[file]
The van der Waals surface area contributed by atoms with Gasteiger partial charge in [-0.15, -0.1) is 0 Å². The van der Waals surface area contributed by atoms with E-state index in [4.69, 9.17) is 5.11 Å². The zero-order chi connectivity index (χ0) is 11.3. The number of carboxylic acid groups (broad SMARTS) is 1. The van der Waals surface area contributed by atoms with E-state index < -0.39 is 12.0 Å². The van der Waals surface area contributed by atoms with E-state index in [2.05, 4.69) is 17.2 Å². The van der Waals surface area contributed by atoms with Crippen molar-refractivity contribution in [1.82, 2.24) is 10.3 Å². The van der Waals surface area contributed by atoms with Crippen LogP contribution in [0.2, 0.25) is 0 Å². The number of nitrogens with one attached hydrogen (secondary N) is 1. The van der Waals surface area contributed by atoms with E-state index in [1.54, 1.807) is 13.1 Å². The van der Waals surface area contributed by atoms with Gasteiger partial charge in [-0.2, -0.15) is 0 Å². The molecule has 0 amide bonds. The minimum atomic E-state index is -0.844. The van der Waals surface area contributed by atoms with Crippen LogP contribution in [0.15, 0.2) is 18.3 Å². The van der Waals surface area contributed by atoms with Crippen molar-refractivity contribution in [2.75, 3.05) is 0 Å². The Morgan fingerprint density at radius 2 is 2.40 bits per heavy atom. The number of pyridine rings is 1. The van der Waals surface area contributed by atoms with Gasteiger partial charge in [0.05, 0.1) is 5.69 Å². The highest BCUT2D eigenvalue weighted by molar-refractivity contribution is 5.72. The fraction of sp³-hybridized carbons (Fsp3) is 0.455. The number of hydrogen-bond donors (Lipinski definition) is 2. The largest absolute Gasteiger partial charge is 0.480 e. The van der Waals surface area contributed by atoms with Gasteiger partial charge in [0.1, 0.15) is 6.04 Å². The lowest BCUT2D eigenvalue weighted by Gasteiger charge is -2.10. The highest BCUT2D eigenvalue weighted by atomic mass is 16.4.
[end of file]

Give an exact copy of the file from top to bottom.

The van der Waals surface area contributed by atoms with Gasteiger partial charge in [-0.15, -0.1) is 0 Å². The van der Waals surface area contributed by atoms with E-state index in [4.69, 9.17) is 5.11 Å². The zero-order chi connectivity index (χ0) is 11.3. The number of carboxylic acid groups (broad SMARTS) is 1. The van der Waals surface area contributed by atoms with E-state index < -0.39 is 12.0 Å². The van der Waals surface area contributed by atoms with E-state index in [2.05, 4.69) is 17.2 Å². The van der Waals surface area contributed by atoms with Crippen molar-refractivity contribution in [1.82, 2.24) is 10.3 Å². The van der Waals surface area contributed by atoms with Crippen LogP contribution in [0.2, 0.25) is 0 Å². The number of nitrogens with one attached hydrogen (secondary N) is 1. The van der Waals surface area contributed by atoms with E-state index in [1.54, 1.807) is 13.1 Å². The van der Waals surface area contributed by atoms with Gasteiger partial charge in [-0.2, -0.15) is 0 Å². The molecule has 0 amide bonds. The minimum atomic E-state index is -0.844. The van der Waals surface area contributed by atoms with Crippen LogP contribution in [0.15, 0.2) is 18.3 Å². The van der Waals surface area contributed by atoms with Crippen molar-refractivity contribution in [2.75, 3.05) is 0 Å². The Morgan fingerprint density at radius 2 is 2.40 bits per heavy atom. The number of pyridine rings is 1. The van der Waals surface area contributed by atoms with Gasteiger partial charge in [0.05, 0.1) is 5.69 Å². The highest BCUT2D eigenvalue weighted by molar-refractivity contribution is 5.72. The fraction of sp³-hybridized carbons (Fsp3) is 0.455. The number of hydrogen-bond donors (Lipinski definition) is 2. The largest absolute Gasteiger partial charge is 0.480 e. The van der Waals surface area contributed by atoms with Gasteiger partial charge in [0.1, 0.15) is 6.04 Å². The lowest BCUT2D eigenvalue weighted by Gasteiger charge is -2.10. The highest BCUT2D eigenvalue weighted by atomic mass is 16.4.